Togetherville is an early-stage, funded startup that is centered around ways for kids and parents to engage online. If you are excited about getting a ground-floor startup experience and are a sharp UI engineer then please contact Rajveer Singh Tut (raj _AT_ togetherville DOT com).

Here is the job posting.
Are you interested in using your web dev skills to change the world? Togetherville is building our founding tech team. This is your big chance to get into a very early startup and help build its foundation. We want someone who is tired of the same ol’ same ol’ and wants to take their skills and capabilities to the next level as a technology leader and company builder.

You will begin your Togetherville experience working alongside the stellar engineers at Pivotal Labs (www.pivotallabs.com). This will help you build your skills (and show them off) as we rapidly build out an amazing new way for kids and parents to engage online.
If you are somebody who has:
  • The skills/potential to build an amazing interactive social web environment
  • Strong experience with the LAMP stack
  • Comfort with Javascript/DHTML/CSS/AJAX
  • Strong collaborative skills and ability to work in multiple roles both locally and with offshore development teams
  • Experience with/ interest in Agile Software Development
  • Passion, Strong values, Likability, Intellect and Skill
Then, WE WANT TO TALK TO YOU!

Togetherville (http://Togetherville.com) is an early-stage, funded startup that is sitting at the crossroads of learning, technology and society. Starting with our highly-respected and successful Funders and Advisors, we are building a team that is excited about getting a ground-floor startup experience and is capable of consistently meeting and exceeding the high expectations of success we have set for ourselves.

We are extremely passionate about what we’re doing and just as passionately looking for focused and fun people to join our team. We are not hung up how many years of experience you have. We’d rather start with your potential and what you can do and then go from there! If you think this job description was written with you in mind, contact us. We’ll tell you more about Togetherville, the job opening and the change we are making in the world!

Slot Machine Tabs (Needless Fanfare)

Ok, one more in this vein. Please indulge me as I find it humorous what abuses can be foisted on the user.

Sunday, October 04, 2009

Jumping Tabs (Needless Fanfare)

Another example of the Needless Fanfare anti-pattern. Do we really need tabs leaping up to meet your mouse?

Saturday, October 03, 2009

Silicon Valley Code Camp Talk - DHTML Prototyping

For those at the Silicon Valley Code Camp (and anyone else :-) here is the talk from today. I added references that I mentioned to the end of the slides. Also I mentioned CSS Specificity via Star Wars. This is a great way to learn the rules for CSS Specificity. You can also download the PDF for a larger version here.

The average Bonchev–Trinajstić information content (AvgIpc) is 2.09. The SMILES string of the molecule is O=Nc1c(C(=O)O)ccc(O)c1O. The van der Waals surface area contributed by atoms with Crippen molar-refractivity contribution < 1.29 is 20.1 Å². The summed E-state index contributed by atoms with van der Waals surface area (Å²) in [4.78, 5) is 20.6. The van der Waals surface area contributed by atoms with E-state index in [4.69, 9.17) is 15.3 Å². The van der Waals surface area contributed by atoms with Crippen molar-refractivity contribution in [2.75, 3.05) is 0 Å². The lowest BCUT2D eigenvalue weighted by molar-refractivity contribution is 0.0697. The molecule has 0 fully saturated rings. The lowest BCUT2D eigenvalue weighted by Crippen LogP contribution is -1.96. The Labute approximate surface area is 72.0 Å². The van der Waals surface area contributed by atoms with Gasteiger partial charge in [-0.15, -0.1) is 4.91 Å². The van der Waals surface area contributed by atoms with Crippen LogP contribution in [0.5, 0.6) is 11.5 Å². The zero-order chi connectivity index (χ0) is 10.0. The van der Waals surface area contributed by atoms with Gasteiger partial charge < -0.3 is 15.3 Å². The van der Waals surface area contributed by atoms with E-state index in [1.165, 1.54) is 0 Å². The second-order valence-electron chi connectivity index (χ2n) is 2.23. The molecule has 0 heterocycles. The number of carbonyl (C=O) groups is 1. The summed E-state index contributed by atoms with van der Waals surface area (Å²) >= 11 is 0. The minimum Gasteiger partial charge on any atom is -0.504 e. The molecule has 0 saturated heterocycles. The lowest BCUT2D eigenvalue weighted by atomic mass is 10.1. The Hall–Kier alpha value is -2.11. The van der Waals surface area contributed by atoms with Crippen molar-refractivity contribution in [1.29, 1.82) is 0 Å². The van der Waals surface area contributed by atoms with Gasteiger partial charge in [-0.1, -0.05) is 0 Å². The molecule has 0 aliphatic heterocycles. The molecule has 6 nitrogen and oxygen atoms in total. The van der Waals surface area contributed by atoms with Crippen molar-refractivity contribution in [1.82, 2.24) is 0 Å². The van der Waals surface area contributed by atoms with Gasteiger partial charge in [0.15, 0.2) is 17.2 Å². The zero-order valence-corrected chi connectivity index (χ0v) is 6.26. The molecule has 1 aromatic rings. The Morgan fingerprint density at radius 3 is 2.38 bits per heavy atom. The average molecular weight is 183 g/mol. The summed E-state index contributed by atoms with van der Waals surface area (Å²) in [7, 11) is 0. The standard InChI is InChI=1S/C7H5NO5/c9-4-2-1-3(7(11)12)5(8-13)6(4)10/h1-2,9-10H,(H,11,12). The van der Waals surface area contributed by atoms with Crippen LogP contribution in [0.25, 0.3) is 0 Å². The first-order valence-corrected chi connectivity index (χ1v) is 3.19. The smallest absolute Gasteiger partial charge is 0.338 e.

Wednesday, September 30, 2009

'Designing Social Interfaces' Book Available

Designing Social Interfaces by Erin Malone & Christian Crumlish is finally hitting the store shelves. It should be available on Amazon for direct ordering in the next day or so (still on pre-order when I checked).

I had the privilege of reviewing early versions of the book and wholeheartedly recommend the book.

Erin & Christian do a thorough job of cataloging a large number of design patterns covering all aspects of designing interfaces with a social dimension. It works on two levels. First it is an excellent reference book. With dozens and dozens of patterns it's easy to pick up the book and read any pattern in isolation of the others. But it also works when you come from a specific problem. Wonder about building community participation? Or the merits of tagging? Or just need to add some "social" to your site? This book covers all aspects of social interfaces.

In interest of full disclosure I must mention that I worked closely with both Erin and Christian at Yahoo. Erin Malone, Matt Leacock and others created the Yahoo! Design Pattern Library. After I joined Erin's team I took over pattern curation for a short while and Erin & I launched the public version of the Yahoo! Design Pattern Library. When I left the pattern curation role Christian Crumlish was wisely brought in to be the pattern curator. While I focused the library on rich interactions (at the start of the Ajax wave), Christian, Matt, Erin and others begin to supply many social patterns. It was from that work that this book is born. It was greatly extended via their Designing Social Interfaces Wiki site (you know make the book on social patterns via social mechanisms!).

If you are designing sites with social features or are just curious about the idioms and patterns in this space then go buy the book!

Also you might want to check out this presentation on the material from this past year's IA Summit.

Friday, September 18, 2009

Designing for Interesting Moments Talk

I gave a talk on Designing for Interesting Moments for the IxDA at the Google campus also at Microsoft for the UX team as well as at the Ruby Meetup Group at CMU and finally this week at The Ajax Experience in Boston.

If you want to hear it in person I will be giving it at the Rich Web Experience in Florida the first week of December.

Here is the longer version of the talk.

Wednesday, September 02, 2009

"50 Most Usable RIAs" on InsideRIA.com